It wouldn’t be a day that ends in “y” without an abortion-related misstep by at least one of the GOP Presidential candidates, and Republican frontrunner Donald “None of my girlfriends had abortions” Trump started the week off with several. On Sunday, the Washington Post reported that Trump had taken “five different positions on abortion in three days,” first declaring that women should be punished for having abortions, then saying he agrees with Reagan and is pro-life with exceptions, then saying abortion laws should be up to the states, then saying what he meant to say in the first place was that clinics should be punished, and finally shifting gears again and saying that the legality of abortion is settled and that he won’t try to change the law.
Compared to that whirlwind of hot air, fellow abortion-hater and GOP also-ran John Kasich’s view on abortion rights was positively succinct, if not coherent. Kasich told CNN that he believes that when abortion is outlawed, “you’ll look at, you know, clinics whatever” to bear the brunt of legal punishment. The other Republican contender, Ted Cruz, also chimed in on Trump’s rapidly vacillating views, saying he wouldn’t punish women who get abortions because they’re the real victims, and should be treasured because of “the incredible gift they have to bring life into the world.” This is your weekly reminder that all three of these candidates have garbage beliefs about women and would like nothing better than to turn women’s rights back 150 years.
Over in the party that doesn’t believe women should be housebound incubators, the two candidates are both strong supporters of abortion rights and women’s rights more broadly. However, the Atlantic’s Li Zhou argues, Hillary Clinton has a longer, stronger, altogether more convincing record, going back decades, of prioritizing bills and policies promoting reproductive rights, equal pay, and family leave. Zhou agrees that millennials shouldn’t vote for Hillary because she’s a woman–they should vote for her because she has placed reproductive rights, equal pay, family leave, and other “women’s issues” at the center of her platform, and because merely checking the right box is “necessary, but not sufficient” to be called a champion for women’s rights.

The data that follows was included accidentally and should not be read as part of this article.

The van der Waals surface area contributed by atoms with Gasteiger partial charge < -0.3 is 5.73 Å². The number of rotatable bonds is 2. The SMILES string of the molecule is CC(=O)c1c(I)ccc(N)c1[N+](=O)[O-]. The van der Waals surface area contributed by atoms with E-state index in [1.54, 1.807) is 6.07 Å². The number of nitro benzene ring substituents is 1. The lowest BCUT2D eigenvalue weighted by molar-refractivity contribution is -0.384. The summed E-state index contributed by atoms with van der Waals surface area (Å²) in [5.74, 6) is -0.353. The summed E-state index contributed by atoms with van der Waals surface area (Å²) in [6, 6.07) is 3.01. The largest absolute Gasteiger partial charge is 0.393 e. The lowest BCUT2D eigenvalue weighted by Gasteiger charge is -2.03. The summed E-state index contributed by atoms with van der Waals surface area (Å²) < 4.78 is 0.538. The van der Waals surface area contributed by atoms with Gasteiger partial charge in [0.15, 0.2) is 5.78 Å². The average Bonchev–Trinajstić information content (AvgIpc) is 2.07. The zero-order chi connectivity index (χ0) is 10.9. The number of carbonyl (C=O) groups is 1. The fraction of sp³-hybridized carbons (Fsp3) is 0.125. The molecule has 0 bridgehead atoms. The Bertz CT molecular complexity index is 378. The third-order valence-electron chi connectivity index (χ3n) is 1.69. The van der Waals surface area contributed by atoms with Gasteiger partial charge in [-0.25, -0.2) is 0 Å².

As California authorities raided the house of anti-Planned Parenthood video fabulist David Daleiden to investigate possible criminal activity by Daleiden and the anti-choice Center for Medical Progress this week, the National Abortion Federation released research showing that attacks and threats against abortion clinics spiked dramatically after Daleiden’s CMP released doctored videos purporting to show Planned Parenthood staffers negotiating to sell fetal body parts. (Not one investigation at the state or federal level has found any evidence of wrongdoing by the health-care provider).
Time reports that after the videos were released, “Clinic blockades almost doubled between 2014 and 2015, NAF said, and picketing increased fourfold to 21,715 reported incidents—more than any other year on record. The number of suspicious packages and hoax devices sent to clinics also quadrupled to 35 in 2015 from nine in 2014.” Inciting terror by spreading lies about “selling baby body parts” works, apparently, which is yet another reason Daleiden and his crew should be held accountable for the actions they’ve provoked.
Finally, here in this Washington, the Stranger has a must-read take on the Republican senate’s successful efforts to thwart women’s health legislation this session, including expanded access to birth control and the Pregnant Workers Fairness Act, a NARAL priority that would have guaranteed reasonable accommodations to help pregnant workers stay on the job. NARAL Pro-Choice Washington ED Rachel Berkson told the Strnger, “It seemed like Republicans knew they couldn’t just explicitly be terrible to women… They had a sense of the electorate,” but that at the end of the day, they weren’t really willing to go to the mat.”